It’s no surprise, then, that San Francisco is thought of by many as the birthplace of the “craft beer revolution” in America, with Maytag the founding father. Maytag and his brewery are still churning out popular beers today, alongside many of the other breweries and brewpubs that have sprouted up, such as the popular 21st Amendment Brewery.
Bamberg, Germany No guide to good beer locale can truly be complete without the inclusion of Germany’s historic city Bamberg. The city, located in the Franconia region of Bavaria, survived Allied bombings in the Second World War, and its Altstadt is classified as a UNESCO World Heritage Site.
In Köln, Germany, Kobes (waiters) in the city’s Brauereien, keep the 200ml glasses (Stangen) coming until you signal you’re finished by placing a coaster over your drinking vessel.
But the city’s biggest attraction for beer lovers: it’s traditional specialty Rauchbier, or smoke beer, which uses malt dried over beechwood fires. The beer takes on a deep smoky flavor that pairs perfectly with smoked dishes, and nowhere can this specialty be enjoyed fresher or in greater quantity than in its historic hometown.
Dublin, Ireland Brewed and imbibed the world over, the prototypical Irish stout was first brewed up in the brewery of Arthur Guinness at St. James’s Gate, Dublin. The brewery celebrated its 250th anniversary in 2009, having been founded in 1759 when Arthur signed a 9,000-year lease for the spot at St. James’s Gate. While every batch of Guinness stout brewed around the world uses a little of the original, visitors to Dublin know that it’s best consumed at the source, served up from a cask at one of the city’s classic pubs.
Köln (Cologne), Germany Cologne is another one of Germany’s cities with its own special beer tradition: Here it’sKölsch, a pale, subtle top-fermented ale that drinks as easily as a light lager. Perhaps it’s because it goes down so well that theKobes, waiters in the city’s various Brauereien, keep the small 200ml glasses (called Stangen) coming until you signal you are finished by placing a coaster over your drinking vessel.
And because Kölsch is protected by an appellation, the city is the only place in the world to truly enjoy this delicacy, and to enjoy it fresh at that.
Atlanta, Georgia, USA Though the American South lagged for quite some time behind the rest of the country in embracing craft beer, it’s catching up quickly. Next to Asheville, perhaps the greatest city in the South in which to enjoy beer is Georgia’s capital, Atlanta.
Two award-winning production breweries operate in the city, Atlanta Brewing Company and Sweetwater, and brewpubs and great beer bars are scattered throughout. But for a real treat? Head to Decatur, where you’ll find one of the nation’s premier beer bars, the Brick Store Pub. Here you’ll find constantly-rotating taps, a second bar dedicated to Belgian beer, an extensive bottle list, and a wonderfully eclectic, beery atmosphere.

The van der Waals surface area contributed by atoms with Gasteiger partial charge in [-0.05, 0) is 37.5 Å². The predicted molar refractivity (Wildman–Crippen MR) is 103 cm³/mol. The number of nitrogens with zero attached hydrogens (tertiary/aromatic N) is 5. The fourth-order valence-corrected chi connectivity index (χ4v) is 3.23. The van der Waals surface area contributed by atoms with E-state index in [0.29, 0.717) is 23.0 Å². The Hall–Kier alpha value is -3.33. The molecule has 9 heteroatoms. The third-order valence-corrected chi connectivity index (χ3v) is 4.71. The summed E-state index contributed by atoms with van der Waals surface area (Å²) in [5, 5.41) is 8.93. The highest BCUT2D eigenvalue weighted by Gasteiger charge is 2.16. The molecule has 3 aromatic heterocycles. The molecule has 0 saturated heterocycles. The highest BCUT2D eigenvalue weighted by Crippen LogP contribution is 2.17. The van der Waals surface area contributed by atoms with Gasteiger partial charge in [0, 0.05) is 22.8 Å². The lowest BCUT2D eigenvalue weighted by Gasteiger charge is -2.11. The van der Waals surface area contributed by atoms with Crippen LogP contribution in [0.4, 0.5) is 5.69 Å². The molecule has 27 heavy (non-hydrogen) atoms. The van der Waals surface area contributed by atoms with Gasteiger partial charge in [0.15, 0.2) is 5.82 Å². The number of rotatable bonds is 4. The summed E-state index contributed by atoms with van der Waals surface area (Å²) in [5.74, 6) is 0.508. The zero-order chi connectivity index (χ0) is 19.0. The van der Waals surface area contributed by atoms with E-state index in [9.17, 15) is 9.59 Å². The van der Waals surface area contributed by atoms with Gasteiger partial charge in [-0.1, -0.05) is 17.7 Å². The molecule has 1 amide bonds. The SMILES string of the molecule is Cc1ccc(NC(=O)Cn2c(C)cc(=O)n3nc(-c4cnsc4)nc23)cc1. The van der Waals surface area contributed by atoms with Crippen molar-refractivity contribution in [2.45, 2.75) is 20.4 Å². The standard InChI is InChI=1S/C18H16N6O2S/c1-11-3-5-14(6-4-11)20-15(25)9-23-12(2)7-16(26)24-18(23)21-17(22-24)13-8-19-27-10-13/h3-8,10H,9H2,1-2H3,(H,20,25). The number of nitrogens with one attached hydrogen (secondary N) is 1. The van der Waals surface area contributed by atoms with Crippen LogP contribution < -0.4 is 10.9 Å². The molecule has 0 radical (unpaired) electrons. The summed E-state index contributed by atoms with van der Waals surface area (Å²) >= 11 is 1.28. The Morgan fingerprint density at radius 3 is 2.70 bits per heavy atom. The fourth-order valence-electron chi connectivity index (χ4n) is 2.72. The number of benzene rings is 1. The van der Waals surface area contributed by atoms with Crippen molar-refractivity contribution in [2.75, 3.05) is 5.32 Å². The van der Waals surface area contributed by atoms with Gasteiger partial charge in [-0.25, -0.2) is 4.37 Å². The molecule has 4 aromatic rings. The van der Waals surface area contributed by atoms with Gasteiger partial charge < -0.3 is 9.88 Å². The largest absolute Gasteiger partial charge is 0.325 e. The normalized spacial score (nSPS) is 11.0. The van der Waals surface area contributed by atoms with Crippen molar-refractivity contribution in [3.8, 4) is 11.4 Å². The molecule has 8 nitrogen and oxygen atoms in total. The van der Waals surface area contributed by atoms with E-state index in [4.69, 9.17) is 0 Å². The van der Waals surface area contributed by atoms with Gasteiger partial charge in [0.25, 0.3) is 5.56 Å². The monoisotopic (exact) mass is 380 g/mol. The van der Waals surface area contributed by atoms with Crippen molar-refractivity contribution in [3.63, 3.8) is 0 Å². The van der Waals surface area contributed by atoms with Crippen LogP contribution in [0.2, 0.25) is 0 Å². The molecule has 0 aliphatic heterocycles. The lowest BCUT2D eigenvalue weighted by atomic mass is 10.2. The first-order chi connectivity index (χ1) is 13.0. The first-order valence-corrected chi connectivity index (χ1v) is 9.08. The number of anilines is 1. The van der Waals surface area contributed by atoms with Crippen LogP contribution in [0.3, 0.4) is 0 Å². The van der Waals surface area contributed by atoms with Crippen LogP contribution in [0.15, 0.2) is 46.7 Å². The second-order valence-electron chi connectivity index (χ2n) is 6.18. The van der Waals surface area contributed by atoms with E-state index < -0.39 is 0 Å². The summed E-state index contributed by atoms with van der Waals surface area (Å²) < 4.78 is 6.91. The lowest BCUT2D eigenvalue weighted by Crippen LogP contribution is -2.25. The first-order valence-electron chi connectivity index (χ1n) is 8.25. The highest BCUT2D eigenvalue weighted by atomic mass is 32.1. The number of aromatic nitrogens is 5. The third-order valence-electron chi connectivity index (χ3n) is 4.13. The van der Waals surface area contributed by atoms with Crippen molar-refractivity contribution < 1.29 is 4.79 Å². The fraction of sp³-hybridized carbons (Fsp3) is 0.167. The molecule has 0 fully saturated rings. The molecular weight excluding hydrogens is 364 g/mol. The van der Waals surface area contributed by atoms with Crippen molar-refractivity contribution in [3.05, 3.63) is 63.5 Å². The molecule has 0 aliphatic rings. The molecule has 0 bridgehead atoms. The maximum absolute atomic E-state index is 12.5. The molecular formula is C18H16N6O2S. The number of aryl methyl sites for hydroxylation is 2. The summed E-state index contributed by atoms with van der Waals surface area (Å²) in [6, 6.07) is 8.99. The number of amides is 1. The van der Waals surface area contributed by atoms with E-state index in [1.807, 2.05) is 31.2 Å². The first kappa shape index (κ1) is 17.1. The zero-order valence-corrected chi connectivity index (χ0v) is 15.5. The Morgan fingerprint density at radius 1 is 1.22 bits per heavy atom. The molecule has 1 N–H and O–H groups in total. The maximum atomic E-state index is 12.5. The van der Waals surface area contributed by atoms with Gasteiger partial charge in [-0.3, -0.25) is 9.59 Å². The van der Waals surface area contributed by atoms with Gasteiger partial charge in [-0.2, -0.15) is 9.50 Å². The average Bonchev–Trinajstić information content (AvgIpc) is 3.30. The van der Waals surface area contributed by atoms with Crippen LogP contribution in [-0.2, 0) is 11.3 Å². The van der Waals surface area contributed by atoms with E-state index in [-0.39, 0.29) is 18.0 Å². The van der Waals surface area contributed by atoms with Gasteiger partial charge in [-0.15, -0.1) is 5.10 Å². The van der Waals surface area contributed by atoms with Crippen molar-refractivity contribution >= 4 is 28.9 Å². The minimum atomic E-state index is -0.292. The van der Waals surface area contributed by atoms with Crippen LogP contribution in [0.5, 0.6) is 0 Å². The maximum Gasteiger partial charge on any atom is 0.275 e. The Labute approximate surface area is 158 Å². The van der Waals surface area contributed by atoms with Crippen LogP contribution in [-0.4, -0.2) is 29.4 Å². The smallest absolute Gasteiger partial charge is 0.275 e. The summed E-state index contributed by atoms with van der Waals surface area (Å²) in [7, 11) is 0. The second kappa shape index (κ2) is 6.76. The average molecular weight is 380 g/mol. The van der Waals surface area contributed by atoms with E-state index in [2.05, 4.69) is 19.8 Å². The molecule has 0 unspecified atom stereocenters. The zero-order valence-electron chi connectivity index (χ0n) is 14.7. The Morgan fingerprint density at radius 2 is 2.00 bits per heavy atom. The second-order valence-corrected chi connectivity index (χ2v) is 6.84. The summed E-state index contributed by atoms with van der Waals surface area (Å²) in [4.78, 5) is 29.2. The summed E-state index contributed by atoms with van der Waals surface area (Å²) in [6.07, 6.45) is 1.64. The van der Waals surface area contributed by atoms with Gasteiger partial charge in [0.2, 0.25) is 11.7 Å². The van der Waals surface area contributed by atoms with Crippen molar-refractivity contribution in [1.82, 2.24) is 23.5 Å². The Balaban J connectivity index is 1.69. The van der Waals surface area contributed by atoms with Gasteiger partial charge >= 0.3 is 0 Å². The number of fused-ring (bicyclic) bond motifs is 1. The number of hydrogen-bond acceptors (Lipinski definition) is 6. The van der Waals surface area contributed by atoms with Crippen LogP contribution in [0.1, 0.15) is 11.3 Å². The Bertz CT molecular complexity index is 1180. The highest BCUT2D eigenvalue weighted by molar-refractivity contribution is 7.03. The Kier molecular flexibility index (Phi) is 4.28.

München (Munich), Germany
Not to mention Munichin a list of great cities in which to drink beer would be like leaving hops out of the libation — sure, it can be done, but it just wouldn’t seem right.
Though the traditional beer culture in many of Germany’s cities seems to be slowly withering away, the famous beer halls of Munich’s Altstadt, especially the (in)famous Hofbräuhaus, provide a jovial atmosphere full of kitschy charm stoked by huge liter mugs of beer freshly brewed on-premises. Then there is what is undoubtedly the most famous marriage-ceremony-turned-beer-festival in the world, the annual Oktoberfest celebration. Sure, there may be some cities in the world better-suited than Munich in which to enjoy beer, but there are none more well-equipped for drinking it.
Alcohol isn’t the drug most associated with Amsterdam, but maybe it should be. Because of its central location, the Netherlands capital is practically overflowing with English and Belgian beers. It’s also got cobblestone streets, scenic waterway views and beer bikes. Wait, beer bikes? Yep, in Amsterdam you can rent a bicycle that fits 10 to 20 people – and a full bar. So you can do your sightseeing and beer-guzzling at the same time.
Asheville, North Carolina, USA
Underdog Asheville beat out brew king Portland in a battle for “Beer City USA” in 2009 and some Pacific Northwesterners will never forgive them. But they should. Along with a big city-worthy music scene, a drop-dead-gorgeous mountain backdrop and good old southern hospitality, Asheville has one brewery for every 10,000 of its citizens, including the rocking Highland Brewing Company. That puts it right at Portland’s heels with the second most breweries per capita in the U.S.